He's saying that he feels he has the right as a star to sexually assault women. Now, the irony here is this for me -- this man came on to the scene politically in New York city attacking five innocent black boys accusing them of what -- sexual assault. That was the central part of -- that's right, I'm sticking up for my country. That's right. He comes on the scene. He says these five boys committed sexually assault. They were innocent. He never apologized.

Then he comes on the scene and says, Mexican immigrants, are what? Rapist, sexual assaulters. And it turns out that the sexual assaulter, the super predator is the man running for president. We have a super predator running for president and his name is Donald Trump.

And I want to challenge the media now, put up the pictures of those five young innocent black boys and Donald Trump and ask America who is the thug here? Who is the thug? It's Donald Trump.

CARPENTER: Here's the thing. I expect Bill Clinton to be brought up tonight because Donald Trump is very desperate at this moment in time. And it makes me sad to see a lot of Trump's defenders -- I mean, this election has been watching invasion of the political body snatchers. People I have known and respected have gone down a very ugly road.


CARPENTER: They still have a chance to do the right thing. But if you're going to bring up Bill Clinton, there is a standard and the standard is that Republicans impeached him and tried to remove him for his transgressions. If you don't try to remove Donald Trump too, you have lost your morals.

TAPPER: Well, here is the thing also, we know that Donald Trump retweeted Juanita Broaddrick who accused President Clinton of having raped her in the 1970s. She accused him in 1999 of having done that.


TAPPER: Including Juanita Broaddrick tweeting, "How many times must it be said? Actions speak louder than said. DT said bad things. HRC threatened me after BC raped me."

What is the way to respond do you think, Patti?

DOYLE: Look, I don't think she's going to take the -- I don't think she's going to go there. I don't think she's going to respond directly to that.

Look, Jake, I'm not going to sit here and defend Bill Clinton's infidelities of the 1990's. They're indefensible.

TAPPER: Well, that's -- this was a rape also. I mean, the accusations any way. It's not infidelity.

DOYLE: Yes. But Bill Clinton is not on the ballot. He's not on the ballot. And Hillary Clinton was one who was cheated on. She was the victim. She was the one who was betrayed.

TAPPER: Well, I think Juanita Broaddrick would say she was the victim if this happened not --

DOYLE: We don't know what happened. It was never proven that it happened. But Bill Clinton is not on the ballot. And to try and blame the wife for the sins of the husband, for me for a lot of women out there, it's its own for of sexism. And I just don't think that kind of strategy is going to work particularly when you're trying to get women to vote for you.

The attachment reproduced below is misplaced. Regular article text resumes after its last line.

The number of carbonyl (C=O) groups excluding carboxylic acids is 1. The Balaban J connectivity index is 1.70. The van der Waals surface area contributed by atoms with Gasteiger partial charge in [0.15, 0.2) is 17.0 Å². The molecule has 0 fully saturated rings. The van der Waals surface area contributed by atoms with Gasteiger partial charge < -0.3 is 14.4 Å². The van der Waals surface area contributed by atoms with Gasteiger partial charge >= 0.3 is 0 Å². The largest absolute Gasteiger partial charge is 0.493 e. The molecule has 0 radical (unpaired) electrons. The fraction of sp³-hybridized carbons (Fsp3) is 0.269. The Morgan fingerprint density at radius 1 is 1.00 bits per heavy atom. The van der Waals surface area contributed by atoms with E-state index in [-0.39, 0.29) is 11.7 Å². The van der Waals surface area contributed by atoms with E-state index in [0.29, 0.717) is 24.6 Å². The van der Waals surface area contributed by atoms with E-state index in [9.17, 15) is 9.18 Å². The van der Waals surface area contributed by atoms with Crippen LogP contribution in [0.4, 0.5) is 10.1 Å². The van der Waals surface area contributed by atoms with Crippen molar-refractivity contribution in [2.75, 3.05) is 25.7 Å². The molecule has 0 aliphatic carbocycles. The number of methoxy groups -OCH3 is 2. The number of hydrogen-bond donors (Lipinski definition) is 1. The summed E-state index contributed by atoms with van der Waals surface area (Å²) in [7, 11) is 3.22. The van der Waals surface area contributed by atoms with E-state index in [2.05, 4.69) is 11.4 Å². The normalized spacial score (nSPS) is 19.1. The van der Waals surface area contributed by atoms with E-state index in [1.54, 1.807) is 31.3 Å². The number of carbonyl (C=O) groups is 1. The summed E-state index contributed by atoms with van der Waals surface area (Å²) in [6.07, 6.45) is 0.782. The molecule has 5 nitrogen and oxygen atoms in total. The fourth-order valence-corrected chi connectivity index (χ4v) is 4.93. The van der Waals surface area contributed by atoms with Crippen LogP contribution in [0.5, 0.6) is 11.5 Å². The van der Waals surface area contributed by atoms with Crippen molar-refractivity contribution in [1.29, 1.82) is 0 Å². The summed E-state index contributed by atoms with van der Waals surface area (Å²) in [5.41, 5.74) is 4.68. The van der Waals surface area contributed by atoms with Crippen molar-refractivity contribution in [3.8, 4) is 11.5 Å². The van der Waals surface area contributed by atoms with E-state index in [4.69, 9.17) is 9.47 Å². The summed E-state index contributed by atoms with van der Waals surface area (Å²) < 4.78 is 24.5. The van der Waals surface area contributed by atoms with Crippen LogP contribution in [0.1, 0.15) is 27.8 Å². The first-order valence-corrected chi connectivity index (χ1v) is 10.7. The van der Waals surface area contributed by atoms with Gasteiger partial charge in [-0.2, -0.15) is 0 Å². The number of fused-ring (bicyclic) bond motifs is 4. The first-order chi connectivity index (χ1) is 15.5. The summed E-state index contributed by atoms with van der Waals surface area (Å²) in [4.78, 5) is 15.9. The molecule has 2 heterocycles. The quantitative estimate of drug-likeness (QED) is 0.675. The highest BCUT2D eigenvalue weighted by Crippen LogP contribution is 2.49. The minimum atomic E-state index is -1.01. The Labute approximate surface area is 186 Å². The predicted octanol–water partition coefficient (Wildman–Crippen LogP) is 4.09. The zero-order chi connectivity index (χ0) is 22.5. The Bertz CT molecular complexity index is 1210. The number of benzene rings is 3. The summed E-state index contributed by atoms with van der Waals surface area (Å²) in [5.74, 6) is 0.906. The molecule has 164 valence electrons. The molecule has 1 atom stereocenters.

TAPPER: All right. We're going to take a quick break. We still have a lot more to talk about with mounting calls for Donald Trump to drop out. Is the Republican Party scrambling for an alternative? Is that even possible? Who might the alternative be? Stay with us.




CECILY STRONG, ACTRESS: You must admit, this is bad for you.

ALEC BALDWIN, ACTOR: The only person I need is my running mate Mike Pence. I love Mike Pence. I respect Pence. I'll always have Pence.

STRONG: Well actually today he said he can't condone your remarks and then he cancelled his campaign events.

BALDWIN: Mike Pence is a loser.


BALDWIN: I hate his guts. I call him puny Pence.


TAPPER: That was "Saturday Night Live" last night, a joke of course, but there are some very really defections going on. There are 16 U.S. Republicans who say they cannot support Donald Trump or that he should reconsider even running. The panel is back with me.

Amanda, 16 senators, take a listen to Senator Mike Lee, who to be honest has never been a big Trump supporter, but this is pretty surprising.


SEN. MIKE LEE (R), UTAH: You, sir, are the distraction. Your conduct, sir, is the distraction. Step aside. Step down. Allow someone else to carry the banner of these principles.



TAPPER: Trump says, Amanda, that he will never quit. Is there anyone in this inner circle that could even broach a subject like that with him, do you think?

CARPENTER: I don't think so because he likes to surround himself with the yes men.

I mean, look at the people who are defending him today. Rudy Giuliani is the only one. Do you think he is actually saying, you should consider dropping out? If you want to talk about Mike Lee you remember him from convention, free the delegates, vote your conscience. He was fighting that fight and it was an amazing thing.

And there has been a lot of talk this election about beating back the rigged system, the rich and the powerful. The convention was rigged for Donald Trump by the party. Those people need to be held accountable and those people aren't showing up on set today. They won't defend what they did and how it was wrong and they should be held accountable for it.

They can turn it around. There is a system that they could vacate the nominee. It's complex, but they need to have those meetings. The fact that people think they can run and hide and cower in the sand from this question is reprehensible.

TAPPER: The RNC rules are one thing but then there's the state by state ballots and getting on the ballots and the fact is that that is almost impossible if not impossible. People are already voting.

CARPENTER: The people on the ballot are indicative of the party's preference. They could hold a meeting and change their preference. You cannot change the ballot per se. It's essentially shorthand bait and switch but they would have to do it.

(CROSSTALK) CARPENTER: It would be very controversial but they should be talking about it. If they recognize that Donald Trump is talking about sexual assault and criminal activity.